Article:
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With very few exceptions, online teaching and learning will be the primary mode of education for the majority of higher education students in many jurisdictions this fall as concerns about COVID-19 extend into the new school year.
As an education researcher who has been studying online education and a professor who has been teaching in both face-to-face and online environments for more than a decade, I am often asked whether online learning at universities and colleges can ever be as effective as face-to-face learning.
To be clear: this isn’t a new question or a new debate. I’ve been asked this question in various forms since the mid-2000s and researchers have been exploring this topic since at least the 1950s.
The answer isn’t as unequivocal as some would like it to be. Individual cherry-picked studies can support any result. But systematic analyses of the evidence generally show there are no significant differences in students’ academic outcomes between online and face-to-face education.
Researchers also find that some students perform worse online than others — and that some of those differences can be explained by socioeconomic inequities.
Advice for students and parents
The problems with media comparison studies — that is, those that compare outcomes between one medium, such as face-to-face, to another medium, such as online — are such that many researchers advocate against them. How can students who enrol in online courses in the fall know they are receiving a good educational experience? What are some of the qualities of a good online course?
Here’s some advice for students (and their parents) about what to look for as learning remains online.
A good online course is informed by issues of equity and justice. It takes into account social, political and cultural issues — including students’ backgrounds and socioeconomic circumstances — to craft a learning experience that is just. This may take many forms. In practice, it may mean a diverse and intersectional reading list. It means audiovisual materials that don’t stereotype, shame or degrade people. It may mean that open educational resources are prioritized over expensive textbooks.
A good online course is interactive. Courses are much more than placeholders for students to access information. A good online course provides information such as readings or lecture videos, but also involves interactions between professor and students and between students and students. Interactions between professor and students may involve students receiving personalized feedback, support and guidance. Interactions among students may include such things as debating various issues or collaborating with peers to solve a problem. A good online course often becomes a social learning environment and provides opportunities for the development of a vibrant learning community.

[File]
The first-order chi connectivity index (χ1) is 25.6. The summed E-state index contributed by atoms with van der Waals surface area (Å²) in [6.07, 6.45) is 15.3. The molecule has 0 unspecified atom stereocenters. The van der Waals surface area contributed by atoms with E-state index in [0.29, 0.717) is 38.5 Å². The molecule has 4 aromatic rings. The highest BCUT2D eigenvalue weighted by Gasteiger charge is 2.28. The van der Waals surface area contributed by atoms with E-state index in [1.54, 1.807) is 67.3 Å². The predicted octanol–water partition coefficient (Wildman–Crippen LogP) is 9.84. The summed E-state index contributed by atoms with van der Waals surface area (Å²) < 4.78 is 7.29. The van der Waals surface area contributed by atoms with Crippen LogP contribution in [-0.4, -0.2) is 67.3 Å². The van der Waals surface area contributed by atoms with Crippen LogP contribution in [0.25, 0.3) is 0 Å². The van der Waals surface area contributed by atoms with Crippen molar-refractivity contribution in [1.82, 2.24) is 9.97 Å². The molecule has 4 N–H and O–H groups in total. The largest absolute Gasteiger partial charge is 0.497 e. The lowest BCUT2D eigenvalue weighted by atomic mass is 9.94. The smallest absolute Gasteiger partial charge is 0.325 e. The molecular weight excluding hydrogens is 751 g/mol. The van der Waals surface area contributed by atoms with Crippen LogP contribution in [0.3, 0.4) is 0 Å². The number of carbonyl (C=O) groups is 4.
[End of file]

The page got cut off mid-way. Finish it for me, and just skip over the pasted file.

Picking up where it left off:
A good online course is engaging and challenging. It invites students to participate, motivates them to contribute and captures their interest and attention. It capitalizes on the joy of learning and challenges students to enhance their skills, abilities and knowledge. A good online course is cognitively challenging.
A good online course involves practice. Good courses involve students in “doing” — not just watching and reading — “doing again” and in applying what they learned. In a creative writing class, students may write a short story, receive feedback, revise it and then write a different story. In a computer programming class, they may write a block of code, test it and then use it in a larger program that they wrote. In an econometrics class, they might examine relationships between different variables, explain the meaning of their findings and then be asked to apply those methods in novel situations.
A good online course is effective. Such a course identifies the skills, abilities and knowledge that students will gain by the end of it, provides activities developed to acquire them and assesses whether students were successful.
A good online course includes an instructor who is visible and active, and who exhibits care, empathy and trust for students. This individual understands that their students may have a life beyond their course. Not only do many students take other courses, but they may be primary caretakers, have a job or be struggling to make ends meet. Good online courses often include instructors who are approachable and responsive, and who work with students to address problems and concerns as they arise.
A good online course promotes student agency. It gives students autonomy to enable opportunities for relevant and meaningful learning. Such a course redistributes power – to the extent that is possible – in the classroom. Again, this may take many forms in the online classroom. In the culinary arts, it may mean making baking choices relevant to students’ professional aspirations. In an accounting course, students could analyze the financial statements of a company they’re interested in rather than one selected by the instructor. Such flexibility not only accommodates students’ backgrounds and interests, it provides space for students to make the course their own. In some cases it might even mean that you – the student – co-designs the course with your instructor. This is the kind of flexibility higher education systems need.
These qualities aren’t qualities of good online courses. They are qualities of good courses, period.
Physical proximity isn’t a precondition for good education. Comparing one form of education to another distracts us from the fact that all forms of education can — and should — be made better.
George Veletsianos, Professor and Canada Research Chair in Innovative Learning and Technology, Royal Roads University
This article is republished from The Conversation under a Creative Commons license. Read the original article.
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